Climate change an urgent moral issue: ‘We have been called to a revolution’ says bishop

Published November 22, 2010

Bishop John Chapman of the diocese of Ottawa.
Photo: Art Babych

OTTAWA – Action on climate change is becoming so urgently needed that even 
scientists trained not to make value judgements see it as a moral

 What’s more, we may be “running out of time,” says Dr. John Stone, adjunct
 research professor, geography and environmental studies, at Carleton
 University in Ottawa.

“Climate change has now become such a threat 
to our society, economy and environment that some of us find it difficult,
 if not irresponsible, to remain within our [objective] disciplinary domains,” 

he told a Nov. 14 workshop at The Church of St. John the 
Evangelist (Anglican) Church here. “We have defined the problem, now we need to put all our efforts
 into developing and implementing solutions.”

Dr. Stone is also vice-chair of a working group of the
 Intergovernmental Panel on Climate Change. The workshop is part of a series on 
environmental decline and climate change moderated by the Rev. Dr. Mishka Lysack, an Anglican priest and assistant professor of social work at the 
University of Calgary.

Bishop John Chapman of the Anglican diocese of Ottawa, spoke from
 a faith perspective to the over 50 people who attended the workshop,
 entitled, Science and Faith: Climate Change as a Moral Issue.
 “Through the cross, Christ redeemed the world, not just humanity, he said.
 “All has been redeemed.”

It is the theology of the cross that “embraces 
covenant rather than domination,” and one that requires a change in the way
 many Christians think, said Bishop Chapman. 

”Truly, we have been called to a revolution-and I’m thinking of the
 word in terms of how we react to
 one another, how we interact with the established norms that we have
 inherited generation after generation,” he said. “That’s revolutionary and there’s sacrifice when one engages in a revolution.”

The bishop noted that General Synod 2010 in Halifax in June unanimously adopted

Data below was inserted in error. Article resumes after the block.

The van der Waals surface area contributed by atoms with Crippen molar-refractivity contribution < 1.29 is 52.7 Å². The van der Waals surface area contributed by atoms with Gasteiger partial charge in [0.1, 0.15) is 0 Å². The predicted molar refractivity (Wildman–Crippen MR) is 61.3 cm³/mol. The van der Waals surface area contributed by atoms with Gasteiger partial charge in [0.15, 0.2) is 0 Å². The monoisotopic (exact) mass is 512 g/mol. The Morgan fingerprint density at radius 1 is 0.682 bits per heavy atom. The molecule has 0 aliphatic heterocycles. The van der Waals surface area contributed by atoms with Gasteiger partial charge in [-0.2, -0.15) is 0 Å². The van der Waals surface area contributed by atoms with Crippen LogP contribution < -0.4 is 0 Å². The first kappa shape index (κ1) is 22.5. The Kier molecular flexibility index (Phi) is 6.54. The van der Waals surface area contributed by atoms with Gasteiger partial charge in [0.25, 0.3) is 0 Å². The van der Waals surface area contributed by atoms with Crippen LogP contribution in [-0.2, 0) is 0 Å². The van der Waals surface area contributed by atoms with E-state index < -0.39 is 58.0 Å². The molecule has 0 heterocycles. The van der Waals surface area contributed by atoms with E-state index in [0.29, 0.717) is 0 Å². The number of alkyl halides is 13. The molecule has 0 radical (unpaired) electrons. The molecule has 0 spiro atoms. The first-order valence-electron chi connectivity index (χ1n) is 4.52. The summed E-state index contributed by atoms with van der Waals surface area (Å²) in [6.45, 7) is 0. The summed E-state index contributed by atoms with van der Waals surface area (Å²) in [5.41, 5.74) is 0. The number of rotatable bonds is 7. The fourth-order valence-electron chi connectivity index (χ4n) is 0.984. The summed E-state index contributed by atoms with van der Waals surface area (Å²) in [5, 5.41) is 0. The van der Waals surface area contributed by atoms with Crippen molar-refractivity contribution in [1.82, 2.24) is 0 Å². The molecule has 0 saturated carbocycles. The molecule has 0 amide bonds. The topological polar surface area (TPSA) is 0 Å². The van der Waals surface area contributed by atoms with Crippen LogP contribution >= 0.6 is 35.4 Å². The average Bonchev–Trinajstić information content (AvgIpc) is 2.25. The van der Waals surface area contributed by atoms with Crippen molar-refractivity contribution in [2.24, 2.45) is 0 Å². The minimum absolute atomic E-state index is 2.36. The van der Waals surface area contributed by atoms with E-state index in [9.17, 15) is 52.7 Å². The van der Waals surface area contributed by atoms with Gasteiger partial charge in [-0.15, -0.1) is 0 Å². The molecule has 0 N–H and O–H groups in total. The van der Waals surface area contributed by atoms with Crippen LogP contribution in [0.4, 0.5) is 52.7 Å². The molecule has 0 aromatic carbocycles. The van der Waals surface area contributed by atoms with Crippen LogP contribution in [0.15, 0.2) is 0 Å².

a resolution on climate change that includes joining with other faith
 communities and secular groups to press the federal government to adopt a 
climate action plan to reduce greenhouse gas emissions by 25-40 per cent 
by 2020. In October, in his “charge” to the synod of the diocese of Ottawa, Bishop Chapman said he will ask the diocesan council to form an
 environmental working group to provide information
 and guidance on environmental issues.

In an interview, Dr.
 Lysack said that workshop discussions indicate “people 
want to take action and on many different levels.” Further, he feels that the moral-based
 social movement seems to be at a “tipping point’ where 
people want to take collective action on climate change. What’s needed now, he said, are community structures “that will help us work effectively together, share resources
 and develop a clear, prophetic, as well as a moral voice in 
the public square.” In some ways, he added,” by doing this we may be 
reclaiming the very essence of our faith that perhaps we’ve been out of 
touch with for some time.”

The workshop was held the same day as Conservative senators, in what the
 NDP called “an ambush,” voted down a climate change bill that had been
 passed in the House of Commons. Bill C-311 would have had the government
 establish five-year plans to meet greenhouse gas emission targets by 2050.

Joe Gunn, executive director of Citizens for Public Justice and a co-chair
 of the climate change series, told the Journal that for the organizers of 
the meeting, “This vote represents a major defeat in the efforts of
 Canadians to responsibly meet our stated goal to reduce greenhouse gas 
emissions.” He called the vote in the Senate “an indication of the
 current government’s refusal to abide by commitments Canada has already 
made, and shows the profound depths to which this government’s leadership 
on environmental issues has sunk.”

Art Babych is the editor of Crosstalk, the newspaper of the diocese of Ottawa.


  • Art Babych

    Art is the former editor of Crosstalk, the newspaper of the Anglican diocese of Ottawa.

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